Probe launched into how social services handled Lucy McHugh abuse claims

A probe is under way into how claims of abuse against 13-year-old Lucy McHugh were handled by social services in the months before she was murdered.

The trial of Stephen Nicholson who faces a life sentence for stabbing the schoolgirl to death heard that teachers at two schools attended by Lucy had become so concerned at her contact with the defendant and circumstances at her home that they had alerted social services.

Lucy (pictured), who was described as “vulnerable” by prosecutor William Mousley QC, came to the attention of teachers after she told several friends that she was pregnant and had been having a sexual relationship with the defendant, an adult man, living as a lodger at her home.

There were also concerns about her mental wellbeing as she was diagnosed with attention deficit hyperactivity disorder (ADHD) and had been referred to the Child and Adolescent Mental Health Services.

Another warning sign identified by teachers was Lucy would at times not have a proper lunch at school and would eat just a bag of sweets, Winchester Crown Court heard.

The trial was told that Southampton City Council’s Multi-Agency Safeguarding Hub (Mash) decided to take “no further action” after talking to Lucy’s mother, Stacey White, who had become “very, very unhappy” at the involvement of social services.

Emma Wright, the safeguarding lead at St Anne’s Catholic School in Southampton, told the court that Lucy, a year seven pupil, was brought to her for using her mobile phone to Snapchat with her “boyfriend”, Nicholson, during class in June 2017.

She said that she arranged for a meeting with Lucy’s mother, Stacey White, who did not turn up.

Ms Wright said that Lucy told her that in the evening she was at home with her mother’s partner, Richard Elmes, Stephen Nicholson and his brother.

She said that she decided to contact Mash because: “I thought there were a lot of men with access to her without mum in the house.”

Ms Wright said she spoke to Ms White and said: “Mum didn’t seen surprised, mum told me she tracks all of Lucy’s messages and mum seemed unconcerned.”

She added: “Mum was quite confrontational, she was very cross, she was very, very unhappy that we had contacted social services about Stephen.”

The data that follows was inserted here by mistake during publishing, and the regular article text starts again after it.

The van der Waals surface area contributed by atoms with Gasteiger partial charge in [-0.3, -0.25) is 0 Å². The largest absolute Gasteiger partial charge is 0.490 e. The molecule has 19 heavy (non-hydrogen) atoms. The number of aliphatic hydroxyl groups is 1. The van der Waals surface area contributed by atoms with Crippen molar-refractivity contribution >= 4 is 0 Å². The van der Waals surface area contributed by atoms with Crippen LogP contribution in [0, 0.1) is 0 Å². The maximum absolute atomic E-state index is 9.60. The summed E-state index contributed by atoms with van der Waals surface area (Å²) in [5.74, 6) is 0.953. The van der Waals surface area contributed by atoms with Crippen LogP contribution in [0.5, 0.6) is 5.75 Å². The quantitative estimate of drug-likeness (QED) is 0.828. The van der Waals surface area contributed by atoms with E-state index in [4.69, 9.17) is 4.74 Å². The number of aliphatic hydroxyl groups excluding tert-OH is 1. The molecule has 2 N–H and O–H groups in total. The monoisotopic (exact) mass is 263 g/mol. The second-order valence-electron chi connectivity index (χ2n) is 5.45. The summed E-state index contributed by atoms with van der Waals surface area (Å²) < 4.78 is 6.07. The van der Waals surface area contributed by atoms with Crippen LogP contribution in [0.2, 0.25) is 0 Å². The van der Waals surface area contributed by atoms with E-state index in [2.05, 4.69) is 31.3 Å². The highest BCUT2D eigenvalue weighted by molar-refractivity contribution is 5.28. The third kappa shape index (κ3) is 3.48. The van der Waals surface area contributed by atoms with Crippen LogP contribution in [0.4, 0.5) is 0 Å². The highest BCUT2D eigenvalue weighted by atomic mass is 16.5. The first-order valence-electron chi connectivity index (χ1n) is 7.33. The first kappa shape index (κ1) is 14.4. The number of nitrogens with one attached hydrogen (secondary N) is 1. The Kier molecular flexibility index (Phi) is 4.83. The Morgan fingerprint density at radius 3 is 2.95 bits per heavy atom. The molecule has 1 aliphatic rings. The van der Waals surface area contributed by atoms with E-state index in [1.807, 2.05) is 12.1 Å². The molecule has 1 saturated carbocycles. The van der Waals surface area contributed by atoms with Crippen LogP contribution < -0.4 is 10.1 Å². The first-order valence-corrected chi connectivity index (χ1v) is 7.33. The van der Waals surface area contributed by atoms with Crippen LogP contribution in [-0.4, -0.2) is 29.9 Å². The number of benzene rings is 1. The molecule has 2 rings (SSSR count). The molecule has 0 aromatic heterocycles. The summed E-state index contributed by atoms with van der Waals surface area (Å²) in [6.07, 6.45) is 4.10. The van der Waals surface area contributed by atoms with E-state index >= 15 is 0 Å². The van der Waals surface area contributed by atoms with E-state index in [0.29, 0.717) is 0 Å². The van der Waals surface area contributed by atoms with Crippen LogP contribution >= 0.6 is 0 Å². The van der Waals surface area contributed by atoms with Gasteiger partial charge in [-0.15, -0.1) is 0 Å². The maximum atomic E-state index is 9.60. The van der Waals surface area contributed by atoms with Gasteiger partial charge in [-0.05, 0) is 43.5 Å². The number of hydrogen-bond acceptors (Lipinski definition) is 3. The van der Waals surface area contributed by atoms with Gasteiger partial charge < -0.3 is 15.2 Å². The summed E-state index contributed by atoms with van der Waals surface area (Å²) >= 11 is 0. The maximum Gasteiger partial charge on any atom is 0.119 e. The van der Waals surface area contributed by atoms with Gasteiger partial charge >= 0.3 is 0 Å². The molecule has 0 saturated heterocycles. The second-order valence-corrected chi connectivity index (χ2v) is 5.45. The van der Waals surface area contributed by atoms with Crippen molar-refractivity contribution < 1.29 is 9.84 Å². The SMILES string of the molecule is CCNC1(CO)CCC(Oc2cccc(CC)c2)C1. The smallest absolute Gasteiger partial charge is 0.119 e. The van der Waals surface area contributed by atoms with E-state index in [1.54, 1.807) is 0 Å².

Ms Wright added: “I spoke to social services the next day and they said mum had been very unhappy with them, they said it was a long conversation with mum.

“Social services said no further action at that time.”

The trial also heard from the school’s head of year seven, Jennie Boorman, who said: “I felt I had to escalate it because she was at home alone with Stephen, he would babysit when mummy was at work.”

The concerns about Lucy’s contact with Nicholson were raised again with social services when she was transferred to Redbridge Community School.

Teacher Nicola Franklin-Allen, a teacher at Redbridge Community School, where Lucy moved to in September 2017, said that the issue of Lucy having a relationship with Nicholson was also raised with her.

She said that Lucy denied having sex with him and Ms White told her that Lucy was not left alone with Nicholson and that Lucy had a habit of making up stories.

She added that social services also told her that the matter had already been investigated and was not of any concern.

Detective Superintendent Paul Barton, of Hampshire Police, said: “Lucy was vulnerable by definition of her age at the age of 13 but there is a serious case review ongoing at the moment which is standard practice when sadly a child dies involving all agencies including the police and social services, so it would be wrong for me to comment until we have the results of that review.”

A spokeswoman for Southampton City Council declined to comment and said: “Once the trial is completed, the tragic death of Lucy McHugh will be subject to a Serious Case Review.”

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